required referendum
codes: 1- yes; 0 – no; -2 – communist constitution or other
veto point referendum
codes: 1- yes; 0 – no; -2 – communist constitution or other
popular veto
codes: 1- yes; 0 – no; -2 – communist constitution or other
popular initiative
codes: 1- yes; 0 – no; -2 – communist constitution or other
cab_type
Irid
Req_rev
Vp_ref
Pop_veto
Pop_init
Topics of referenda:
Topic 1
Topic2
Topic3
Topic4
polsys
ppi
2.
independ
refers to the issues on which referenda are required or can be organized
based on post-communist constitutions
border issues and association/secession issues; delegation of state powers to international organizations
codes: 1- yes; 0 – no; -2 – communist constitution
adoption of and amendments to constitution; adoption of and change in other laws
codes: 1- yes; 0 – no; -2 – communist constitution
dissolution of Parliament; impeachment
codes: 1- yes; 0 – no; -2 – communist constitution
other issues "of national importance"
codes: 1- yes; 0 – no; -2 – communist constitution
political system
codes: 0 – parliamentary; 1 – presidential; 2 – semi-presidential, dominated by president; 3 – semi-presidential, dominated by
parliament; 4 – other
presidential power index
-2 - communist constitutions
Democracy
year of acquisition of independence (for NIS) or official end of communist rule (for CEE)
codes: 0 – communist rule; 1 - independent or non-communist
FH
overall status of a country
codes: 0 – not free; 1 - partly free; 2 – free;
“.” missing value – data does not exist
FH_PR
rating of Political Rights as calculated by Freedom House and reported annually in the publication “Freedom in the World”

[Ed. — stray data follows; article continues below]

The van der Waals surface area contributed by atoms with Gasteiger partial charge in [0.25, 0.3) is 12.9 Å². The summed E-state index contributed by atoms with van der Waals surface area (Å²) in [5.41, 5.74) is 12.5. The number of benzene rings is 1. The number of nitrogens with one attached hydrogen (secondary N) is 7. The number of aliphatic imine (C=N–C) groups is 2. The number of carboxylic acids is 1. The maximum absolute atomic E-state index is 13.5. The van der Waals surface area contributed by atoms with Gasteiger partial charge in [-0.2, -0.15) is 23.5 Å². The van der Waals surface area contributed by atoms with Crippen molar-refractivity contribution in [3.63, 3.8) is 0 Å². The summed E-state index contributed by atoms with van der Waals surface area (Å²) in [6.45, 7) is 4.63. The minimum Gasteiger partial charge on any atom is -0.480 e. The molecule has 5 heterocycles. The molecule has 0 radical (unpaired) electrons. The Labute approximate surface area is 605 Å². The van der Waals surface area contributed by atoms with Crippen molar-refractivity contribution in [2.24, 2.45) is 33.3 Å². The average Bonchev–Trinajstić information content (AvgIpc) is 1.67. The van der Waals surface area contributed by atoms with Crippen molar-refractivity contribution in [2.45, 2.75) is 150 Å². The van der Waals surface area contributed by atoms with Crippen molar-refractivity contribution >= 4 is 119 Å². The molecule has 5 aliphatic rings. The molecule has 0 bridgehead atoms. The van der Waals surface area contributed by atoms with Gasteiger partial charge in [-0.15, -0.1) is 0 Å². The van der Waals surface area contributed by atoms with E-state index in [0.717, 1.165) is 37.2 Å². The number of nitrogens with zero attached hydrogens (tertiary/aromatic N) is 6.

FH_CL
rating of Civil Liberties as calculated by Freedom House and reported annually in the publication “Freedom in the World”
NiT_DEM
Nations in Transit - Democratization score is calculated as the average of scores obtained on 4 dimensions: Electoral Process, Civil
Society, Independent Media and Governance (1 highest, 7 lowest)
NiT_ROL
Nations in Transit - Rule of Law score is calculated as the average of ratings obtained on two dimensions: Constitutional, Legislative
and Judicial Framework and Corruption (1 highest, 7 lowest)
NiT_EC
Nations in Transit - Economic Liberalization score is calculated as the average of ratings obtained on three dimensions: Privatization,
Macroeconomic Policy and Microeconomic Policy (1 highest, 7 lowest)
NiT_DEM2
Nations in Transit - Democracy score is calculated as the average of scores obtained on 7 dimensions: Electoral Process, Civil Society,
Independent Media, National Democratic Governance, Local Democratic Governance, Judicial Framework and Independence and
Corruption (1 highest, 7 lowest)
NiT_EP
Nations in Transit – Electoral process score (1 highest, 7 lowest)
NiT_CS
Nations in Transit – Civil society score (1 highest, 7 lowest)
NiT_Media
Nations in Transit – Independent media score (1 highest, 7 lowest)
NiT_GOV
Nations in Transit – Governance score (1 highest, 7 lowest)
NiT_NGov
Nations in Transit – National democratic governance score (1 highest, 7 lowest); was introduced in 2005 edition (inputed as of 2004)
NiT_LGov
Nations in Transit – Local democratic governance score (1 highest, 7 lowest); was introduced in 2005 edition (inputed as of 2004)
NiT_JUD
Nations in Transit – Judicial Framework and Independence score (1 highest, 7 lowest)
NiT_COR
Nations in Transit – Corruption score (1 highest, 7 lowest)
freedom1
rating of press freedom
codes: 0 - not free; 1 - partly free; 2 - free;
“.” missing value – data does not exist
freedom2 rating of press freedom scores. Data is available only from 1994 onward.
“.” indicates a missing value – data does not exist
CPI
Corruption Perception Index. CPI score relates to perceptions of the degree of corruption as seen by business people and country
analysts, and ranges between 10 (highly clean) and 0 (highly corrupt).
codes: table entries are CPI values.
“.” indicates a missing value – data does not exist
source: Transparency International.
war
violent conflict inside the country or at the borders.
codes: 0 – no violent conflict; 1 – war, civil war or turmoil; 2 – ceasefire
“.” indicates a missing value – data does not exist
32